The Apostolic College
On the day after the feast of Saints Peter and Paul, the Orthodox churches celebrate the Sinaxis of the twelve apostles. This commemoration is dedicated to all of Christ's closest companions and to the remembrance of how Jesus, seeing the crowds exhausted and like sheep without a shepherd, was filled with compassion and called the Twelve to himself in order to make them announcers of the good news with their works and their words.
The feast of the Apostolic College is thus an opportunity to remember that the Church is built on the foundation of the apostles, who are witnesses to the Risen Christ and the guardians of the Church's faith. The people of the new covenant recognize the apostles and their heirs in ministry as servants who build up unity and harmony in the Church community, through the ministry of the Word and the charisms of steadfastness and discernment.
All of these functions, however, are no more than the consequence of the apostle's primary vocation "to be with Jesus," to live with him and in him. Today's heirs to the apostolic ministry must remember this if they wish to guide men and women towards the one source of salvation, Christ, who is himself the Gospel, the good news of liberation addressed to every person.
The Evangelists themselves are the first to speak of the Apostolic College as a unity. This fact should serve as a reminder to the churches of today and tomorrow that there can be no credible announcement of the Word of reconciliation without a concrete testimony of harmony and goodwill, which must exist first and foremost among those who are vested with the apostolic ministry.
The apostles are not called for the primary purpose of repeating certain words and teachings of Jesus, learning a doctrine, or carrying a message to others. The first thing they are called to do is be with him. The apostles need to see what Jesus does and live with him, so as to bear him to others and reproduce his presence. In their life and preaching, they must speak about him unceasingly, so as to give a humanly evident sign of his presence.
(Carlo Maria Martini, from Bible and Vocation).
Lord our God,
you willed that your Church
be built on the foundation of the twelve apostles,
witnesses of the Risen Christ:
grant that we may remain faithful
to the faith they handed down to us,
and grant that their successors
may be united in one heart and mind as they guide
the people of the new covenant.
Through Christ our Lord.
Eph 4:1-13; Rom 10:12-18; Mk 3:13-19
The first martyrs of the Church of Rome (d. 64)
Today the Church of Rome commemorates its first martyrs. After a fire destroyed much of the city of Rome in the year 64, many Christians were thrown to the lions or burned alive by Nero, according to the historian Tacitus.
Today's commemoration is as ancient as the feast of Saints Peter and Paul, the founders of the Church of Rome. It has been celebrated on this date since 1923. In 1969 it was included in the general Roman Calendar, partly in compensation for the removal of almost all of the individual commemorations of Roman martyrs from the previous Roman calendar.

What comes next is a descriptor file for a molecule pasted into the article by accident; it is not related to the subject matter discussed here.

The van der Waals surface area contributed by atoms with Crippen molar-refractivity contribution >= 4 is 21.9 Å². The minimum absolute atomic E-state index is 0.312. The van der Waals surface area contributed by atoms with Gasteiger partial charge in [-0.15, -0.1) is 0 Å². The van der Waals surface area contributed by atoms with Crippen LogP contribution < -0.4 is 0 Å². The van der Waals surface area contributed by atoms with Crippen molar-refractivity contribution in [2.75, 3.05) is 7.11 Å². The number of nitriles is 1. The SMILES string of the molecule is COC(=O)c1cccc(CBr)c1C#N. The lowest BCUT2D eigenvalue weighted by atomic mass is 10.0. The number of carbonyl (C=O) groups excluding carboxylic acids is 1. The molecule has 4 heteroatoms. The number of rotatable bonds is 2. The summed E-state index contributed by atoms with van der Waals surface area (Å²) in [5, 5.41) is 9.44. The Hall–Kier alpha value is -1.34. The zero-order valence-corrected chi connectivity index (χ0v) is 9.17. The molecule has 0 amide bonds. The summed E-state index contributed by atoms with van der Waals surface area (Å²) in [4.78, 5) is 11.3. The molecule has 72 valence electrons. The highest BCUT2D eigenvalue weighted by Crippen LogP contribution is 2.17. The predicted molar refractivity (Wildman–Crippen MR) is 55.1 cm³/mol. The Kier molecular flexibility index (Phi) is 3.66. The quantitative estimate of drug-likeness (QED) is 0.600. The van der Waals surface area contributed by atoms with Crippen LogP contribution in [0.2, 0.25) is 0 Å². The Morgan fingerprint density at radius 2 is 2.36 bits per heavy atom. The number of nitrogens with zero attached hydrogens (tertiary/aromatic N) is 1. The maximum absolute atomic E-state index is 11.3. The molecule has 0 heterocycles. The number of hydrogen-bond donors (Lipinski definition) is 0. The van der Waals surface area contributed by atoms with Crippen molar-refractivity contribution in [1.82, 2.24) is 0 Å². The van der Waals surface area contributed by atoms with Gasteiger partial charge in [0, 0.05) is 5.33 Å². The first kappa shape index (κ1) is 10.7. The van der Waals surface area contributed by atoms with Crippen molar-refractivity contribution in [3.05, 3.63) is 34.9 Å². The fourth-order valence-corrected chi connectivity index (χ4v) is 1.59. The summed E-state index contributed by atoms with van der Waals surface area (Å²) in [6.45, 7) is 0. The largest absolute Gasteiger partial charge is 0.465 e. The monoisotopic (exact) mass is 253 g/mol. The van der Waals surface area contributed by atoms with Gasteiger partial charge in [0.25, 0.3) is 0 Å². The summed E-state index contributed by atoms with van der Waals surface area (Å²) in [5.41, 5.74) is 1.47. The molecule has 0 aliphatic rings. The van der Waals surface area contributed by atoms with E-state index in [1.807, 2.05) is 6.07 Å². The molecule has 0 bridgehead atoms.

This commemoration reminds us that the Church, built on the foundation of the apostles and prophets, has grown as it has in large part because of the radical testimony of its martyrs, who died blessing those who put them to death out of hatred for their faith.
Rom 8:31b-39; Mt 24:4-13
Raymond Lullo (1232-1315) witness
In 1315 the erudite Catalan Raymond Lullo ended his long and fruitful earthly parable.
Lullo was born in 1232 into a noble family on the island of Maiorca, a land of meetings but also of frequent clashes among Jews, Christians and Muslims. He spent his entire life seeking to understand Islamic culture in its difference in order to offer its people the life-giving Gospel message.
In an era of violent battles, expulsions and massacres, Lullo always sought out the route of dialogue. He taught himself Eastern languages, studied the Arabic philosophical tradition, and made many trips along the North African coast, carrying no arms except those of his faith and intelligence.
He earned an international reputation as a theologian and philosopher. At the end of his life he was permitted to present his original theological method in the great universities of the era, thus receiving a partial recompense for the humiliation he had suffered at the hands not only of the Saracens but also of his fellow Christians, few of whom had understood him.
The circumstances in which Lullo died are unclear, but his death seems to have occured upon his return from one of his many voyages in Saracen territory. An extremely prolific writer, he left about three hundred works, which became important references for later scholars such as Nicolò di Cusa, Pico della Mirandola and Giordano Bruno.
Certain traditions about the last years of Lullo's life claim that he was received into the Franciscan Order and died a martyr. He is commemorated today by the Franciscans.
2 Cor 6:4-10; Jn 12:24-26
THE CHURCHES REMEMBER...
The first martyrs of the Church of Rome (Roman and Ambrosian calendars)
COPTS AND ETHIOPIANS (23 ba'unah/sane):
Abba Anub of Alexandria (3rd cent.), martyr (Coptic Church)
Martyrs under Nero; Otto of Bamberg (d. 1139), bishop and evangelist in Pomerania
The Twelve apostles
ORTHODOX CHRISTIANS AND GREEK CATHOLICS:
Synaxis of the twelve holy, glorious and illustrious apostles
Gelasius of Râmeti (14th cent.), bishop (Romanian Church)
Scialva Achalzicheli (d. 1227), martyr (Georgian Church)
WEST SYRIAN ORTHODOX:
The Twelve apostles